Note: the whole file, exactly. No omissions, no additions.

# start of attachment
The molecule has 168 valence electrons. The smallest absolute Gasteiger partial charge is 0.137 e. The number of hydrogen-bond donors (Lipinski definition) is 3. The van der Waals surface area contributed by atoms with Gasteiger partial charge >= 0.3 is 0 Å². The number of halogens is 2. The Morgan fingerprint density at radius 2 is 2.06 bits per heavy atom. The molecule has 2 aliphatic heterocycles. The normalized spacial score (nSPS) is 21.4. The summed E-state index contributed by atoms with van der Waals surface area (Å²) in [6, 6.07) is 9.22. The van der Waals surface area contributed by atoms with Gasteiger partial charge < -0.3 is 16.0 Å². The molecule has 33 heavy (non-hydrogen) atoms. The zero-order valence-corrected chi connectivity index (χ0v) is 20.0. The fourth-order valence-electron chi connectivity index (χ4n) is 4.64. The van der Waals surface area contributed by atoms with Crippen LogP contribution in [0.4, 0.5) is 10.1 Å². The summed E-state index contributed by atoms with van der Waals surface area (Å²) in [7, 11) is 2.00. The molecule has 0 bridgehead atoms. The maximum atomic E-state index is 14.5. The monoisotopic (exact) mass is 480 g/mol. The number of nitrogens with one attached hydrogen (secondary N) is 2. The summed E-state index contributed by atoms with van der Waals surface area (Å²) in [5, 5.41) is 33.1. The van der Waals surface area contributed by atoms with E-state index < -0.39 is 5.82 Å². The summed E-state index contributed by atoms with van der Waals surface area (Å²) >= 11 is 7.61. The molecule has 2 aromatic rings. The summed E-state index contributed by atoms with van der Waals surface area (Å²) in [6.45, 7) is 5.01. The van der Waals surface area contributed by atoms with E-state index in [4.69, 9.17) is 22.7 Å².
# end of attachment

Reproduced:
The molecule has 168 valence electrons. The smallest absolute Gasteiger partial charge is 0.137 e. The number of hydrogen-bond donors (Lipinski definition) is 3. The van der Waals surface area contributed by atoms with Gasteiger partial charge >= 0.3 is 0 Å². The number of halogens is 2. The Morgan fingerprint density at radius 2 is 2.06 bits per heavy atom. The molecule has 2 aliphatic heterocycles. The normalized spacial score (nSPS) is 21.4. The summed E-state index contributed by atoms with van der Waals surface area (Å²) in [6, 6.07) is 9.22. The van der Waals surface area contributed by atoms with Gasteiger partial charge < -0.3 is 16.0 Å². The molecule has 33 heavy (non-hydrogen) atoms. The zero-order valence-corrected chi connectivity index (χ0v) is 20.0. The fourth-order valence-electron chi connectivity index (χ4n) is 4.64. The van der Waals surface area contributed by atoms with Crippen LogP contribution in [0.4, 0.5) is 10.1 Å². The summed E-state index contributed by atoms with van der Waals surface area (Å²) in [7, 11) is 2.00. The molecule has 0 bridgehead atoms. The maximum atomic E-state index is 14.5. The monoisotopic (exact) mass is 480 g/mol. The number of nitrogens with one attached hydrogen (secondary N) is 2. The summed E-state index contributed by atoms with van der Waals surface area (Å²) in [5, 5.41) is 33.1. The van der Waals surface area contributed by atoms with E-state index < -0.39 is 5.82 Å². The summed E-state index contributed by atoms with van der Waals surface area (Å²) >= 11 is 7.61. The molecule has 2 aromatic rings. The summed E-state index contributed by atoms with van der Waals surface area (Å²) in [6.45, 7) is 5.01. The van der Waals surface area contributed by atoms with E-state index in [4.69, 9.17) is 22.7 Å².